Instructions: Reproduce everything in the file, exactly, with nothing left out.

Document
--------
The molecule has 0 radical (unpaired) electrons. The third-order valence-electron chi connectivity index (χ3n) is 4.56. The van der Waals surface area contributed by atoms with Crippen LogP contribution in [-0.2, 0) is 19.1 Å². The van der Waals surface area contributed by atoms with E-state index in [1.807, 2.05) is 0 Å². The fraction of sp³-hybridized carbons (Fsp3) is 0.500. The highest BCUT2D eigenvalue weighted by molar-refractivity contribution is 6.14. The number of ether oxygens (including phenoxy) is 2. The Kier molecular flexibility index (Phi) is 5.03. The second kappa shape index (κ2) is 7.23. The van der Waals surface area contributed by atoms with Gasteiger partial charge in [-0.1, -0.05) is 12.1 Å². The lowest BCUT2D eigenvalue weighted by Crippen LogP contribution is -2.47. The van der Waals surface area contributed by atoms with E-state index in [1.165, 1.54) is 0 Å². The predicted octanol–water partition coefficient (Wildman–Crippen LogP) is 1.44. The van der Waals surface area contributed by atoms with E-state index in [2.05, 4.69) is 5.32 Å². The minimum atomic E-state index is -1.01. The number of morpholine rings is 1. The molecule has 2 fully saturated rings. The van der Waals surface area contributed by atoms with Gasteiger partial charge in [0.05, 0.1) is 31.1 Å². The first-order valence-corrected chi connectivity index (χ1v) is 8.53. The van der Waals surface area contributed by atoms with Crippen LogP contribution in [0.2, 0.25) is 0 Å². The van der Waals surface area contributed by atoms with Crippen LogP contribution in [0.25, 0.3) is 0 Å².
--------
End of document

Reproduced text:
The molecule has 0 radical (unpaired) electrons. The third-order valence-electron chi connectivity index (χ3n) is 4.56. The van der Waals surface area contributed by atoms with Crippen LogP contribution in [-0.2, 0) is 19.1 Å². The van der Waals surface area contributed by atoms with E-state index in [1.807, 2.05) is 0 Å². The fraction of sp³-hybridized carbons (Fsp3) is 0.500. The highest BCUT2D eigenvalue weighted by molar-refractivity contribution is 6.14. The number of ether oxygens (including phenoxy) is 2. The Kier molecular flexibility index (Phi) is 5.03. The second kappa shape index (κ2) is 7.23. The van der Waals surface area contributed by atoms with Gasteiger partial charge in [-0.1, -0.05) is 12.1 Å². The lowest BCUT2D eigenvalue weighted by Crippen LogP contribution is -2.47. The van der Waals surface area contributed by atoms with E-state index in [1.165, 1.54) is 0 Å². The predicted octanol–water partition coefficient (Wildman–Crippen LogP) is 1.44. The van der Waals surface area contributed by atoms with E-state index in [2.05, 4.69) is 5.32 Å². The minimum atomic E-state index is -1.01. The number of morpholine rings is 1. The molecule has 2 fully saturated rings. The van der Waals surface area contributed by atoms with Gasteiger partial charge in [0.05, 0.1) is 31.1 Å². The first-order valence-corrected chi connectivity index (χ1v) is 8.53. The van der Waals surface area contributed by atoms with Crippen LogP contribution in [0.2, 0.25) is 0 Å². The van der Waals surface area contributed by atoms with Crippen LogP contribution in [0.25, 0.3) is 0 Å².